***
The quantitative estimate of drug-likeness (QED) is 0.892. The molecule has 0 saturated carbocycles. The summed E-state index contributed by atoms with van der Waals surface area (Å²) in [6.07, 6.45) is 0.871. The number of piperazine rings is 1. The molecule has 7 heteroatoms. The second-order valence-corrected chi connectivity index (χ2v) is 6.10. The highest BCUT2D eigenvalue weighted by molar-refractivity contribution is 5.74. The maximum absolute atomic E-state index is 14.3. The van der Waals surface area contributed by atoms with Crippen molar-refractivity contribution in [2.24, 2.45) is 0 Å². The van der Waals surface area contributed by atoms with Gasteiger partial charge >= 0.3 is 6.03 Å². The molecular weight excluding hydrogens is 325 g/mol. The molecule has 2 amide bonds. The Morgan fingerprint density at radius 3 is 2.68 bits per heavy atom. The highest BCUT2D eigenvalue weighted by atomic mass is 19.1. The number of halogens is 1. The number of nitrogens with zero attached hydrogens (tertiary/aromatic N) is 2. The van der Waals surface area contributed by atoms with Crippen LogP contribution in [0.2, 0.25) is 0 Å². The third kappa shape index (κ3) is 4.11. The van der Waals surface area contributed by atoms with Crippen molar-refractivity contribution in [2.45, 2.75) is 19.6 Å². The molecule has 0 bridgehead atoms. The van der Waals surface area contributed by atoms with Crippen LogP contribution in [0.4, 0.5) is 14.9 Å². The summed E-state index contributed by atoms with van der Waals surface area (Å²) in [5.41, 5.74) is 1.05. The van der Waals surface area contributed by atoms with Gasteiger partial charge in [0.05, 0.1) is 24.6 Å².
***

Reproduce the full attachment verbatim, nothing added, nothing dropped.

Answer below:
The quantitative estimate of drug-likeness (QED) is 0.892. The molecule has 0 saturated carbocycles. The summed E-state index contributed by atoms with van der Waals surface area (Å²) in [6.07, 6.45) is 0.871. The number of piperazine rings is 1. The molecule has 7 heteroatoms. The second-order valence-corrected chi connectivity index (χ2v) is 6.10. The highest BCUT2D eigenvalue weighted by molar-refractivity contribution is 5.74. The maximum absolute atomic E-state index is 14.3. The van der Waals surface area contributed by atoms with Crippen molar-refractivity contribution in [2.24, 2.45) is 0 Å². The van der Waals surface area contributed by atoms with Gasteiger partial charge >= 0.3 is 6.03 Å². The molecular weight excluding hydrogens is 325 g/mol. The molecule has 2 amide bonds. The Morgan fingerprint density at radius 3 is 2.68 bits per heavy atom. The highest BCUT2D eigenvalue weighted by atomic mass is 19.1. The number of halogens is 1. The number of nitrogens with zero attached hydrogens (tertiary/aromatic N) is 2. The van der Waals surface area contributed by atoms with Crippen LogP contribution in [0.2, 0.25) is 0 Å². The third kappa shape index (κ3) is 4.11. The van der Waals surface area contributed by atoms with Crippen molar-refractivity contribution in [2.45, 2.75) is 19.6 Å². The molecule has 0 bridgehead atoms. The van der Waals surface area contributed by atoms with Crippen LogP contribution in [0.4, 0.5) is 14.9 Å². The summed E-state index contributed by atoms with van der Waals surface area (Å²) in [5.41, 5.74) is 1.05. The van der Waals surface area contributed by atoms with Gasteiger partial charge in [0.05, 0.1) is 24.6 Å².